United for Carnivore Conservation

 

A one-day carnivore conservation workshop was held in Kalama Conservancy on March 15th that brought together representatives from five community conservancies, NGOs and government. As carnivores continue to be persecuted across Kenya, the workshop focused on ways to reduce human/wildlife conflict with pastoral communities. 

For centuries both livestock and predators have shared plains and plateaus across the world. It has always been an uneasy relationship, but as populations and livestock numbers grow in many of these habitats, the conflict between predators and livestock owners has become more of a challenge.

 Kalama HQ's resident oryx also attended the meeting, although they were probably slightly less keen on carnivore conservation!

Kalama HQ's resident oryx also attended the meeting, although they were probably slightly less keen on carnivore conservation!

For the communities grazing their livestock across the rangelands of northern Kenya, it is no different. Cattle, camels, sheep and goats prop up the economy of this region, represent the sole source of income for thousands of households, and dictate settlement patterns. But livestock also represents easy prey for the lions, hyenas, leopards, cheetahs and wild dogs that share this landscape. These predators can wipe out entire flocks in one sitting, destroying livelihoods and the communities' tolerance for carnivores. 

 A cheetah with a sheep kill in Laikipia 

A cheetah with a sheep kill in Laikipia 

The Carnivore Workshop held in Kalama Community Conservancy was the first of its kind and was funded by National Geographic and The Rufford Foundation. Members of the host conservancy welcomed peers from Westgate, Namunyak, Sera, and Meibae community conservancies, as well as representatives from the county government-run Samburu National Reserve. NGOs Action for Cheetah Kenya and Ewaso Lions were also in attendance, as were members of National Museums of Kenya and the University of Nairobi.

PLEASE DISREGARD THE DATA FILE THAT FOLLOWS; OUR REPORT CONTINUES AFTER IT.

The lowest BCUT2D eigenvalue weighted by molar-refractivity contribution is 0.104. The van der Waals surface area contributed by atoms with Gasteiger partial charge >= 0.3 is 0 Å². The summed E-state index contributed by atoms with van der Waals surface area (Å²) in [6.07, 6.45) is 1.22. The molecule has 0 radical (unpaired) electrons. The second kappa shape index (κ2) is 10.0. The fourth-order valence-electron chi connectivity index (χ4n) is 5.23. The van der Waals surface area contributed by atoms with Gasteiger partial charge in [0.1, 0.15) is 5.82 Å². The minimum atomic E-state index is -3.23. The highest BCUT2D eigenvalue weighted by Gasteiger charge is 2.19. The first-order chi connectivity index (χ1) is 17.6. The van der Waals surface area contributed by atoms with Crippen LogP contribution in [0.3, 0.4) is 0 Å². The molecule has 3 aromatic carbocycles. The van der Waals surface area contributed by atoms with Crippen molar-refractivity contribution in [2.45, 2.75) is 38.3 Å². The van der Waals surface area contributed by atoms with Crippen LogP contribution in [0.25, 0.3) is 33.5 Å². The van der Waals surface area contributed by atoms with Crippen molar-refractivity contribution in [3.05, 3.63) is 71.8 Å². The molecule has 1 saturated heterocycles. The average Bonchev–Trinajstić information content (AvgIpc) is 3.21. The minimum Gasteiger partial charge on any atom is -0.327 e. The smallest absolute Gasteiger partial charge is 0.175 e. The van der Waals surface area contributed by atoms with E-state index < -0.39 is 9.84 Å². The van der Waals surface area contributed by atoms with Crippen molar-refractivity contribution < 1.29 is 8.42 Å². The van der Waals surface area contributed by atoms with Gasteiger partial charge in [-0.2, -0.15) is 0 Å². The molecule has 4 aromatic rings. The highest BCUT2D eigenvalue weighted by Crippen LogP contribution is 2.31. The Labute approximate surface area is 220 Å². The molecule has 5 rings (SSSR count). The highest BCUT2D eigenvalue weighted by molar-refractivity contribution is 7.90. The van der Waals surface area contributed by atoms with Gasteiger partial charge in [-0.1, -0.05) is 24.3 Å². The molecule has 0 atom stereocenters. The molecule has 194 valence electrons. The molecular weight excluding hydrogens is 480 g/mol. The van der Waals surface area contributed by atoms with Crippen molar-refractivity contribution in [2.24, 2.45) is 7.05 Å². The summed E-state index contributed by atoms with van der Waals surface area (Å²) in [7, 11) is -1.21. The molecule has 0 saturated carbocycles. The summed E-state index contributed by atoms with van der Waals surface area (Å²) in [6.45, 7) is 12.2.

Top of the agenda was human-wildlife conflict, and the issue of compensation for livestock owners when animals are lost to predators. 

"If this issue is not discussed and no action is taken, the silent persecution will continue" says NRT's Senior Research & Monitoring Officer Antony Wandera. "The lack of compensation by the central government seems to be the primary concern for communities, and this workshop was useful to disseminate information on this subject and dispel anxiety."

The 2013 Wildlife Act recommends compensation for loss of life and property from wildlife. But the high financial implications of this have made it difficult for authorities to implement, causing many livestock owners to take matters into their own hands when predation occurs. This is contributing to declining predator numbers across Samburu County - Antony reports that there are only an estimated 200 lions left across 250,000 sq km of the area. 

 Wild dog in Kalama Conservancy

Wild dog in Kalama Conservancy

In the meeting, pastoralists called for an insurance scheme, saying they were willing to pay premiums in return for compensation for livestock lost to carnivores. They saw this as a way to prevent financial losses and therefore enable them to support carnivore conservation through their conservancies. Currently, there are very few such schemes accessible. 

"For local communities to fully conserve all wildlife, compensation for loss of livestock (our property) to wildlife is a must," said the Chairman of Namunyak Conservancy. "We will not wait for the government to come to our aid. We are ready and willing to pay for insurance that will pay us back should we lose our livestock to carnivores - this is for the future of lion, leopard, cheetah, wild dog and hyena - they are also our wildlife."

Next steps resulting from the meeting are being discussed with conservancies, NGOs and government, but for Antony, the fact that the silence has been broken on this most pressing issue is a reason to celebrate. 

 
Sophie Harrison